They were as terrified of the remedy as they were the storm. After the storm, the disciples were still afraid. Even though the wind was quiet and the waves were calm, Mark says they "feared a great fear." They were terrified. "Who is this, this man who speaks to the wind and the sea and they obey him?"

Now they feared the one who had been asleep in the back of the boat. Better to fear the Lord than the wind or the waves. "The fear of the Lord is the beginning of wisdom." The fear of the Lord is the beginning of faith. Jesus said, "Do not fear those who can harm the body but cannot harm the soul. Fear the One who can destroy both body and soul in hell." Fear God, and you have nothing left to fear. The fear of the Lord means the end of all fear. The fear of the Lord swallows up all fear.

It is no small thing to be in the presence of one who exhibits the power of God even if he is asleep. The King James puts their question in a slightly different fashion: "What manner of man is this?" That’s a question all of us sooner or later must answer.

We Must Take Jesus As He Is

Mark says something in his account that Matthew and Luke do not say. Mark writes, "Leaving the crowd behind, they took him along, just as he was, in the boat. There were also other boats with him." (Mark 4:36 NIV) There is nothing special about Jesus getting into the boat. There was nothing remarkable about Jesus when he got into the boat. It was the same Jesus who had been working in the crowd. There was no halo around his head. They didn't tell him to change clothes; they took him as he was. If you take Jesus, you must take him as he is or not at all.

To have Christ in you, you must accept him as he is. There is no other way he can get in the boat. Christ wishes to still the storm inside us. Paul writes, "Christ in you the hope of glory." (Colossians 1:27) Our hope for salvaging our lives is to allow Jesus Christ to get into our boat. For Jesus to be in your boat today, he must be in your heart. Christ lives in us through our faith in him.

You must take Christ as he is or not at all! Christ came to change us through the storms of life; he didn't come so we could change him. The Hebrew writer says, "Jesus Christ the same yesterday, and to day, and for ever. (Hebrews 13:8) Christ can change you, but you cannot change him. Many would like to take Christ into their life if they could modify him somewhat! If they could only make him fit into their own little mold, or make his thinking coincide with theirs!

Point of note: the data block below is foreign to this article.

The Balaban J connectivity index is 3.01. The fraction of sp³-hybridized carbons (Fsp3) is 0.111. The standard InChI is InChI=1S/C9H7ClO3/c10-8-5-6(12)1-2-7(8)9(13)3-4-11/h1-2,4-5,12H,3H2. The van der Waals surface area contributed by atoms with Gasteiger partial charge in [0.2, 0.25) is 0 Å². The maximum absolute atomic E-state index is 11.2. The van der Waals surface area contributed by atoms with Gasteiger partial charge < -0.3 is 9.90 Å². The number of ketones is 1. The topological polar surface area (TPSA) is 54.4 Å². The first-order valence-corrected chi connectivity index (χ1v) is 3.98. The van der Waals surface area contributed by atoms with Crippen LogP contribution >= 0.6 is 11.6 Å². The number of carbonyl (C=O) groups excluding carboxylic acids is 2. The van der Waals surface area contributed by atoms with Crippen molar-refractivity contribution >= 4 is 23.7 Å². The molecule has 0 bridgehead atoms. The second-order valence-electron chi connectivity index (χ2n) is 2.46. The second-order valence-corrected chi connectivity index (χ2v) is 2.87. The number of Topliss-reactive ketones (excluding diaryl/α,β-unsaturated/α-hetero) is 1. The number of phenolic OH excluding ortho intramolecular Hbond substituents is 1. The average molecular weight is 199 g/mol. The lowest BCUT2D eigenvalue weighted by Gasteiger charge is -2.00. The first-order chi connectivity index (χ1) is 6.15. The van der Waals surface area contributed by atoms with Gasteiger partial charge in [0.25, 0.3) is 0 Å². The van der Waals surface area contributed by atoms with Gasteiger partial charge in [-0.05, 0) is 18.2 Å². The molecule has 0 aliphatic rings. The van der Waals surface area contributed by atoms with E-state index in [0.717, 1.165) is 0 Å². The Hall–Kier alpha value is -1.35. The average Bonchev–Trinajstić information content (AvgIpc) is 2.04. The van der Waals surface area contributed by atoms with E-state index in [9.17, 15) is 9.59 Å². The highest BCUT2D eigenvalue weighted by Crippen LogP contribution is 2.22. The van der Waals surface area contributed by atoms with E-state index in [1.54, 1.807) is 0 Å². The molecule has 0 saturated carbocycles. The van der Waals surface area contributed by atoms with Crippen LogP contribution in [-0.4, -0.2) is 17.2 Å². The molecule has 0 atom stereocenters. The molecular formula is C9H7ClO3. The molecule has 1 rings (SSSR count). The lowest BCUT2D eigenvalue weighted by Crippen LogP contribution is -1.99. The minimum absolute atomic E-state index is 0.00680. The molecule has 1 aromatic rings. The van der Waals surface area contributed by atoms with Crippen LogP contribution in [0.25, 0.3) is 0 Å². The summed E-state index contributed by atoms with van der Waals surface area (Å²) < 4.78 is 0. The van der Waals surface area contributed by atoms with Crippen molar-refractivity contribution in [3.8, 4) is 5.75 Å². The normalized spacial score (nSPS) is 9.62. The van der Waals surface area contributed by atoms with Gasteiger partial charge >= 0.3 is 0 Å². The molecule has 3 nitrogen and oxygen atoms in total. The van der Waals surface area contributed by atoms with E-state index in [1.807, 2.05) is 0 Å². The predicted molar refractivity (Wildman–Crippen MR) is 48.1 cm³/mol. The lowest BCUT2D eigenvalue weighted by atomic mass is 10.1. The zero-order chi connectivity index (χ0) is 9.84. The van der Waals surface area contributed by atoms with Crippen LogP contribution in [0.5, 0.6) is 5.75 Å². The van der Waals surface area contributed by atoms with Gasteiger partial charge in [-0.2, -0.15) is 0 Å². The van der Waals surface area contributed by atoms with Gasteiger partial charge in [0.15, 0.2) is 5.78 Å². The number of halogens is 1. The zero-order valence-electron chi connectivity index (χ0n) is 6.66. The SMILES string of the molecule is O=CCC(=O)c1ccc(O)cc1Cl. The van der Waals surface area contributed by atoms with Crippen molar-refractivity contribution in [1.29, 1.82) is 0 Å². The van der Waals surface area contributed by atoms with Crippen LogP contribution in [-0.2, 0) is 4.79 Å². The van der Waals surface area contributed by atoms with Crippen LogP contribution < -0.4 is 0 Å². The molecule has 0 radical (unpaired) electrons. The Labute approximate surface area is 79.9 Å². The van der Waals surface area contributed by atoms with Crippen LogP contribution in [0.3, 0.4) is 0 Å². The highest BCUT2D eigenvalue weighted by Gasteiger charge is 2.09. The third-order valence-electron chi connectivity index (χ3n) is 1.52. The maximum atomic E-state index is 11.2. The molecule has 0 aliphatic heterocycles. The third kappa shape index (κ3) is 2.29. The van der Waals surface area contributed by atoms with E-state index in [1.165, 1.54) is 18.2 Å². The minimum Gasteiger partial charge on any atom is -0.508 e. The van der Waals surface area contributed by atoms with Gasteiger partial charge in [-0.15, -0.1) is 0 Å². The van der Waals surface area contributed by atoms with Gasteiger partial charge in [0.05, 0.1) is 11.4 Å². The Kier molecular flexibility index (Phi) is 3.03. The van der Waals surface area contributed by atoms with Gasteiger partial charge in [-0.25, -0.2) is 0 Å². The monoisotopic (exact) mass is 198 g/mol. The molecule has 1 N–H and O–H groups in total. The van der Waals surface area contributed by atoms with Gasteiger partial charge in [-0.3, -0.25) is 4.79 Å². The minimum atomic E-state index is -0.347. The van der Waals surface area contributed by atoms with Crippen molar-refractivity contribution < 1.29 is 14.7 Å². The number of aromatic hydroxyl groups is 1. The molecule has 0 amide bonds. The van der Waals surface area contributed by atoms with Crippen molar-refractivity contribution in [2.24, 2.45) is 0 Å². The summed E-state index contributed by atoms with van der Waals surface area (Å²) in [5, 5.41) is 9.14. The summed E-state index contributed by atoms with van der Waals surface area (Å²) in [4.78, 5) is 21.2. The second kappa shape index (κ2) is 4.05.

We limit God and Christ by not taking them as they are. We try to recreate them according to our own thinking and we render them powerless to calm the storms in our lives. When we do so we render God powerless to transform our lives through the storms.

Many would take Jesus into their lives if they could take him on their terms, or if they could dictate policy! We try to modernize Christ and streamline his teaching. Many would take Christ into their boat if they could separate Christ from the church. We want Christ, but we reject his church.

To refuse to take Jesus as he is denies him the authority to calm the storms in your life. We seek to remain in control of our own lives as we deny him authority over our lives. He cannot still the storm within if he is not in control.

Conclusion:

The greatest storm Jesus wishes to calm in our lives is the matter of salvation. He wishes to remove the turmoil sin creates for the purpose of salvaging our lives in the midst of the storm. However, we must let him into our lives.

We must come to Christ on his terms before he will enter our hearts. He want enter on our terms. If Jesus had done what the disciples expected out in the storm, they would have probably drowned. So we must allow him to do the unexpected.

Mark 16:15-16
He said to them, "Go into all the world and preach the good news to all creation. Whoever believes and is baptized will be saved, but whoever does not believe will be condemned." (NIV)

When you refuse to do what Christ commands he cannot come into your heart. M any say, "I believe in Jesus, but I don't believe you have to be baptized to be saved." When you are baptized, your faith is not in the water. Your faith is in Christ because that is what he commanded.

1 Peter 3:18-22
For Christ died for sins once for all, the righteous for the unrighteous, to bring you to God. He was put to death in the body but made alive by the Spirit, through whom also he went and preached to the spirits in prison who disobeyed long ago when God waited patiently in the days of Noah while the ark was being built. In it only a few people, eight in all, were saved through water, and this water symbolizes baptism that now saves you also-- not the removal of dirt from the body but the pledge of a good conscience toward God. It saves you by the resurrection of Jesus Christ, who has gone into heaven and is at God's right hand-- with angels, authorities and powers in submission to him. (NIV)

Jesus wants to save us from the same storm he saved Noah and his family. He wishes to do that through baptism. Baptism saves because Christ commanded it. It is an act of faith based upon the command of Christ.

A preacher said that baptism wasn't essential to salvation, but he said that you must be baptized to get into the church he was preaching for. Baptism isn’t essential for salvation, but baptism is essential to place membership in the church. It seems that makes the church he is seeking to build non-essential.

Much of what is being taught in the religious world is non-essential, but what Christ taught is absolutely essential. He cannot calm the storm raging in your heart until you listen to him.